True Detective 3.1 – “The Great War and Modern Memory”

To a child of the 21st century, the ancient era referred to as “the Eighties” must seem like a difficult place to live. No cell phones. No internet. None of that pervasive interconnectedness borne of technology where everyone knows everything the second it happens. If you hear that Steve McQueen just died, you hear about it through a friend who heard from somewhere else. And if your kids don’t come back home when they’re supposed to, you can’t just ping the Find My iPhone button in your pocket.

About one-third of the new season of True Detective is set in these quaint, social media-less Eighties — starting on November 7th, 1980, to be exact. A few things happened that day. Steve McQueen died. It was a full moon. And two kids went missing in Arkansas, Will and Julie Purcell, ages 10 and 12. That missing persons case extends far beyond 1980, though, having a profound effect on those involved for decades to come.

After a rollicking first season that helped shore up Matthew McConaughey’s comeback, announced Cary Joji Fukunaga as a director to watch, and asserted some of the most complicated family dynamics you’ll ever see in a police procedural, the bar was set high for True Detective. Long story short: the second season seemingly didn’t even try to clear that bar, abandoning the creepy vibes and non-linear storytelling and replacing them with an impotent Vince Vaughn and a whole bunch of silent brooding. But now in the third season we’re back in the Deep South, we’ve got a gothic strangeness hanging in the air, and we’re straddling multiple time periods as the story unfolds.

True Detective — Season 1
True Detective — Season 3

The Season One similarities are not overbearing, but they aren’t entirely subtle either. Mahershala Ali (last seen in Green Book) and Stephen Dorff (putting in his second worthwhile performance after Somewhere) are the detectives assigned to the Purcell case, and they fill the same general roles as McConaughey and straight-man Woody Harrelson filled in the first go-round. There’s enough newness here to make it all worthwhile, though, and Ali’s performance across several decades (1980, 1990, and 2015) is particularly gripping. While both Ali’s Wayne Hays and McConaughey’s Rust Cohle were actively recounting the original story at hand, Hays’s mental deterioration lends itself to more interesting transitions between time periods as his memories bleed into one another.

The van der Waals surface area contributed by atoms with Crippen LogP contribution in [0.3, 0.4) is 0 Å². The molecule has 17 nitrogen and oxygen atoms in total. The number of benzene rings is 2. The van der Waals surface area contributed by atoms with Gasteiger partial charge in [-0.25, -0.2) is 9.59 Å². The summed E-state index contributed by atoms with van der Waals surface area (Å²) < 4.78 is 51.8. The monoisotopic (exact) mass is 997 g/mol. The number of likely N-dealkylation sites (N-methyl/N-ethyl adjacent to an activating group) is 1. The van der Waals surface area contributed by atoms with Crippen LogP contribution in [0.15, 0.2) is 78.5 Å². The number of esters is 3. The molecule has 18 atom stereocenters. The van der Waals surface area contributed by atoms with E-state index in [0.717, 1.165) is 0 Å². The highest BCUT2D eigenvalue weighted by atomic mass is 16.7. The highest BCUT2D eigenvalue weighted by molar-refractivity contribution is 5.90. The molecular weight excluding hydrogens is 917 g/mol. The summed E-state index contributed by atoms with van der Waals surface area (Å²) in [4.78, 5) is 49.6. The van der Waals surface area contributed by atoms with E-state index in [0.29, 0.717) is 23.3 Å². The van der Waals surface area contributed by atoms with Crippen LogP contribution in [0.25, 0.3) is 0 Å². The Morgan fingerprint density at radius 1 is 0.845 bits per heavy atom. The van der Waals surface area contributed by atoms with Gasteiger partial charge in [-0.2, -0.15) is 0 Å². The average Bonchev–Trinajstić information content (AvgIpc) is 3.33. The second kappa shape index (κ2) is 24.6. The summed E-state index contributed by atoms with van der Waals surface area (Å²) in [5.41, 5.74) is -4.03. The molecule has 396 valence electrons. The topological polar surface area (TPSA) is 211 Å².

And it isn’t distant past, past and present that we’re seeing here. There has to be some accessible present in each of the storylines, regardless of when they’re set, otherwise the framing device isn’t nearly as powerful. That’s already materialized, with meaningful revelations occurring in both 1990 and 2015. While the 1980 timeline might play like the “A” storyline, each period is equally relevant to the outcome of the case at hand.

Given Hays’s state of mind, there’s always the possibility that we are not seeing the whole story, or even the straight story, led along by an unreliable narrator who isn’t aware of the gaps in his own memory. The first season played with that, too, particularly in the fifth episode “The Secret Fate of All Life.” That was the first time Rust’s narration diverged from the events we actually saw, the first time we had solid proof that Rust was (at least in part) lying about what happened. One episode in, Season Three seems destined to play with that divergence on a much grander scale, tinging nearly every sequence in the 1980 timeline with a sneaking sense of doubt.

So writer Nic Pizzolatto has clearly learned from the second season and still managed to conceive of a compelling mystery that brings back elements of the original tale. The main quality this third outing shares with the first, though, is that the story is impactful such that we actually care what happens. The convoluted meanderings of the second season paired with unlikable characters to make that impossible. Whatever the storytelling trickery may end up being, I’m invested in Hays and eager to follow him down the rabbit hole of the Purcell case.

Which, of course, is the mark of a good mystery. At best, True Detective makes the viewer into an armchair detective, and here in 2019 we have cell phones and internet and a Reddit hive-mind essentially dedicated to cracking this thing. We could freeze-frame the photograph in the Trash Man’s house or the clutter around the Purcell home to look for clues. We could — oh, I don’t know — look up the lunar calendar for 1980, scroll to November 7th, the night the Purcells went missing, the night Steve McQueen died, the night Hays tells us was lit brilliantly by a glowing full moon…

True Detective (2019)

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